RESTAURANT REVIEW : Working for Your Dinner : Fortune West has a capable kitchen and appealing decor. But finding the few ‘honest’ dishes it offers takes some effort.
When somebody asks, “Where can I get good Chinese food in the Valley?” I usually respond, tongue firmly in cheek, “Which valley?” The San Gabriel Valley has the best Chinese food around. As for the San Fernan do Valley--well, it’s dominated by a style we must call suburban Chinese.
The other day, I ate at a place called Fortune West, a mid-size restaurant hidden in an inconspicuous mall just east of Coldwater Canyon Avenue and Ventura Boulevard. It has a capable kitchen and a friendly staff, but in the suburban Chinese tradition, you will have to work to find the few honest dishes on this menu.
Like every suburban Chinese restaurant, Fortune West is reasonably well-appointed. A handsome bar divides it into two dining rooms. One of them, used primarily for lunch, is all vinyl booths, glass tabletops, artificial flowers and office lobby art. The other, employed mostly in the evening or for private functions, is far more elegant, like a Middle America supper club, complete with table linens, live plants and comfy leather chairs.
Grocery-store music, Christmas lights and novelty napkins with funny sayings on them don’t seem entirely out of place in a restaurant like Fortune West. If they don’t exactly put you in the mood for Chinese food, that’s just as well, because if you come to a place like this with your taste buds set for bok choy , squid or live fish, you’re bound to be disappointed.
Our waitress, who was born in Hong Kong, seemed mildly amused when we told her the real Chinese dishes we wanted. “Why don’t you just go to Monterey Park?” she asked.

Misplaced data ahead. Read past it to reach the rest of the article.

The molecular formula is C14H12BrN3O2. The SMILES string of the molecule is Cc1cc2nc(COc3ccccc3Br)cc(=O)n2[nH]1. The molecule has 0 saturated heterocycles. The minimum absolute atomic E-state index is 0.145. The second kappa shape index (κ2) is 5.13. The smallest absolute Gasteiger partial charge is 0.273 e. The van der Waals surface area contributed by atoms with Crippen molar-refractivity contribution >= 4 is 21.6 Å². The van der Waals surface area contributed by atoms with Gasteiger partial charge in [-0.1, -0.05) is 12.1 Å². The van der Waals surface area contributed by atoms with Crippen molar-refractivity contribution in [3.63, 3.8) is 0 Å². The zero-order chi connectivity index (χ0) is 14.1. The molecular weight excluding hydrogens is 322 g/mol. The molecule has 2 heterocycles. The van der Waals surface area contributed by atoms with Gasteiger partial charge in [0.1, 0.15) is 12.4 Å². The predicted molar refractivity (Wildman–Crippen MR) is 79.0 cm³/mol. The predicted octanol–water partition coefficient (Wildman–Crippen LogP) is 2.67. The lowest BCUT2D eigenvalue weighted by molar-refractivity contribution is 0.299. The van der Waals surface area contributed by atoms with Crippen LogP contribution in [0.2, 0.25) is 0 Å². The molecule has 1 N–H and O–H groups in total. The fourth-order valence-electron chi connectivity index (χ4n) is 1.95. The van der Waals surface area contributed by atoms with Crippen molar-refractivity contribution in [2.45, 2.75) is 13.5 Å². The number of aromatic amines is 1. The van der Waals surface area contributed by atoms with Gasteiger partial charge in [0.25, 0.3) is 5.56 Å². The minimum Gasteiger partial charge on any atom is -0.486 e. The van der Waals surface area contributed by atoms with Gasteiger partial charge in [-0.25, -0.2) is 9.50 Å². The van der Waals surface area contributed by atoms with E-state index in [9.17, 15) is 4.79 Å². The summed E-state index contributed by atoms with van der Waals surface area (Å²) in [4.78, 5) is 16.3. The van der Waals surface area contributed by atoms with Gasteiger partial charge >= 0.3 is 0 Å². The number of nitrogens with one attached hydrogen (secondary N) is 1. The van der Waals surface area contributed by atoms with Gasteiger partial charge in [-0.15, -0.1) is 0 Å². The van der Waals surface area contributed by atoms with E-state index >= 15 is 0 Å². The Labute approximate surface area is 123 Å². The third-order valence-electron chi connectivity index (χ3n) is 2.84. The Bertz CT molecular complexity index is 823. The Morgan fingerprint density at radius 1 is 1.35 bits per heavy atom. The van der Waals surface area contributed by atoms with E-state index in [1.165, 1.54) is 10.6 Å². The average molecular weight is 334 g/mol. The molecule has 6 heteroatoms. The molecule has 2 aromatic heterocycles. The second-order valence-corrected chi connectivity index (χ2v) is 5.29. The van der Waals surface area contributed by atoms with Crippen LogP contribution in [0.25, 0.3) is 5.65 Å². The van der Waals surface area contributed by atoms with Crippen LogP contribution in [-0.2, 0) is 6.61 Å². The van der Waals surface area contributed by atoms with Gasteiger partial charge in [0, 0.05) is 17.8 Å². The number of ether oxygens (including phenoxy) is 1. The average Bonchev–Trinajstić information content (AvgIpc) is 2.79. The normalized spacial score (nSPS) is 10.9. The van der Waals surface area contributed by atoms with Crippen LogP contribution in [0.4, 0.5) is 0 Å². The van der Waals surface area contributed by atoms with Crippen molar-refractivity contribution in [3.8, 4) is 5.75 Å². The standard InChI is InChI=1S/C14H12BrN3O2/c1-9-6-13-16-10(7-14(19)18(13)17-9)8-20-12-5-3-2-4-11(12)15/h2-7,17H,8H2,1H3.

Finally, one of us got the bright idea to ask if there was anything on the menu that she had a craving for. At that, she brightened and suggested a dish called Hunan chicken strips. The menu describes this as boneless chicken breast cut in strips with spinach, sauteed in spicy vinegar sauce. Her enthusiasm made us hungry. A minute later, she returned to inform us that the kitchen was out of spinach.
My advice, even though the regular menu is enormous and would seem to offer a world of choice, is to take your chances with the blackboard specials. The onion-flavored pork chop is one good bet on the regular menu, but don’t hope for anything resembling the spicy salt pork chops you find at obscure cafes on Valley Boulevard in Alhambra. The good flavor of the meat is somewhat masked by a sweet, oniony red sauce.
Onion pancake, pan-fried chow fun and spicy lamb, all from the blackboard menu, are a lot better: Even the names make your mouth water. The onion pancake, it turns out, is a heavy, tasty, multilayered wheat pancake with bits of leek speckling the outer surfaces, pan-fried for extra crispness.
Chow fun is normally served with a thick gravy, but on request, the kitchen will serve it fried dry. It’s a lot better that way, too: chewy rice noodles in a mild oil ooze. Unfortunately, we had ours with shrimp that tasted as if they had lost most of their flavor between the freezer and the table. You might try ordering chow fun with barbecued pork, which is so good it could have come straight from Chinatown.
And thank goodness for spicy lamb--lean slices of lamb, nicely fried with julienned bamboo and chopped leek. This is an honest farm-style dish, not spoiled with heavy sweetening, that you could imagine eating on chilly Chinese winter days. If only all the dishes on the menu were similarly spared the sucrose treatment.
The waitress was honest, anyway. She wrinkled her nose when we asked her if there was any fresh fish, and put us off several of the sweeter dishes.
The restaurant actually has a good lunch idea in something it calls a dim sum combo, half a dozen different dim sum snacks such as shiu mai , steamed pork buns and steamed dumplings served with soup. And there are a few reasonably simple and resolutely Chinese items on the lunch menu as well, such as sauteed string beans in chile sauce, twice-cooked pork and spicy eggplant, all served with steamed rice and bland bowls of egg flower soup.
When I asked a Chinese friend who dined with me which dish he liked best, he replied, “The rice.” I think I know what he was trying to say.
Where and When Location: Fortune West, 12733 Ventura Blvd., Studio City. Suggested Dishes: onion pancake, $4.50; spicy lamb, $10.95; string bean Sichuan, $7.75; Hunan chicken strips, $9.50. Hours: Lunch 11 a.m. to 4 p.m. Monday through Saturday, dinner 4 to 10:30 p.m. Monday through Saturday, 4 to 10 p.m. Sunday. Price: Dinner for two, $20 to $35. Full bar. Parking lot. All major cards. Call: (818) 760-2868.